It never takes me more than a weekend to binge a Harlan Coben thriller. Regardless of real life affairs, Coben’s brand of storytelling — pacy, taut and twisty — always demands ‘one more chapter.’ His latest, “I Will Find You,” is no different; I turned its pages so fast my fingers blistered. But its sheer narrative momentum can’t entirely make up for its abnormally perfunctory unravelling, and its plot’s heavy reliance on convenience.
As ever, the set-up is tantalising. Coben is the master of the killer hook: the premise that demands your attention. David Burroughs has served five years of his lifetime prison sentence in a Maine penitentiary for the murder of his three-year-old son Matthew.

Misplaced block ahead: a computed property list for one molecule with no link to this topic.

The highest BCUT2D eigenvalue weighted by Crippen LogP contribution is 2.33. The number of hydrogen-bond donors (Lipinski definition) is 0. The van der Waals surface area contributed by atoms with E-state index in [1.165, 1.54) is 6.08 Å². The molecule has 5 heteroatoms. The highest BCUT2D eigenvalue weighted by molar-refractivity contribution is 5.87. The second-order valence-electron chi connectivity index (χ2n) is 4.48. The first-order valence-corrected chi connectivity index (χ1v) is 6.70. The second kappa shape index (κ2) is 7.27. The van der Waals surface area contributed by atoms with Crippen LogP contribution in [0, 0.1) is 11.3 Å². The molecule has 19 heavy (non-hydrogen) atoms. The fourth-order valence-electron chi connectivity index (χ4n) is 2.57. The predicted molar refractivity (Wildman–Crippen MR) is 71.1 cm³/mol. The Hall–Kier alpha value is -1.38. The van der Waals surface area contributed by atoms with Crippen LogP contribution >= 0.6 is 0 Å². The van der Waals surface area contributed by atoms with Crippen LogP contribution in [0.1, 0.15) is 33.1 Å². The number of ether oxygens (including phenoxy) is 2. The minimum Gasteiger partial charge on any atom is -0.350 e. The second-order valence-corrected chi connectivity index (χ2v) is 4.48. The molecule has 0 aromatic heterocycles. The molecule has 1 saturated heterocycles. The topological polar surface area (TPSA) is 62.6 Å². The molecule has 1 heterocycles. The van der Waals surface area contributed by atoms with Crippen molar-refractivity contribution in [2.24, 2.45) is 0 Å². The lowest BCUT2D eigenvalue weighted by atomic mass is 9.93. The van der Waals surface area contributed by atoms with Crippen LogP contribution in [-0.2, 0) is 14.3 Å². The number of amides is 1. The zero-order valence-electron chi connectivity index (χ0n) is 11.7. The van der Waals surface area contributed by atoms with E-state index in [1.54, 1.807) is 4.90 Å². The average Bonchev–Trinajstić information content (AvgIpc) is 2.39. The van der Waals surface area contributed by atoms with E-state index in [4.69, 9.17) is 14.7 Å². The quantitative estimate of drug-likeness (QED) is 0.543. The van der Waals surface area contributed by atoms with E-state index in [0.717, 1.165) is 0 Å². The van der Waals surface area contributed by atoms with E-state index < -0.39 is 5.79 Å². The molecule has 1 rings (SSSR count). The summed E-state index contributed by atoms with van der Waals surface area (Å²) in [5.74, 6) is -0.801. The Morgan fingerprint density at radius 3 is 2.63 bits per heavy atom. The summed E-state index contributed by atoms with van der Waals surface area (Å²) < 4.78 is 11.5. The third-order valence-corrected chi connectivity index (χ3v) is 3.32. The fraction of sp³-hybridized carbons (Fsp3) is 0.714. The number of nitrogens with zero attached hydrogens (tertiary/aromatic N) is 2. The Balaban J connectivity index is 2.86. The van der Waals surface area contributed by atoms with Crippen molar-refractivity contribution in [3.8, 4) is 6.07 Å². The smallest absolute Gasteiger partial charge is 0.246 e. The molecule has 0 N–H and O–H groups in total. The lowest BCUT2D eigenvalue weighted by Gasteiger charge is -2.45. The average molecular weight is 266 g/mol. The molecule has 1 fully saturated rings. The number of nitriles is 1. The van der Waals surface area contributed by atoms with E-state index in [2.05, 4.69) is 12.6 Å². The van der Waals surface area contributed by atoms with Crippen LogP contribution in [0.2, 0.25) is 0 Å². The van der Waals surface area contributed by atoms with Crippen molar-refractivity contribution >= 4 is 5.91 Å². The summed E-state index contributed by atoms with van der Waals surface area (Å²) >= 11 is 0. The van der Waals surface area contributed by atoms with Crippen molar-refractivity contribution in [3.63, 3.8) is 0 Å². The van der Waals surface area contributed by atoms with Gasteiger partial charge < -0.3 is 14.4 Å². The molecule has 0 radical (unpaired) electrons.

One day, his sister in law Rachel — a disgraced former journalist — presents David with a recent photo of an eight year old boy whose resemblance to Matthew is uncanny. After careful consideration and discussion, David and Rachel agree: this is a photo of Matthew. Somehow he’s alive, and out there. Which means David needs to find him. Which means he needs to escape from prison.
At this point I was thinking: Sweet! Prison break story! But actually, the prison warden is a friend of David’s father, which means instead of a carefully plotted escape, we get one heavily reliant on convenience. After that, we get the expected manhunt as David and Rachel search for maybe-Matthew, which all ticks along nicely, but never veers anywhere totally surprising. It’s Coben’s feverish pacing that’ll keep you turning its pages.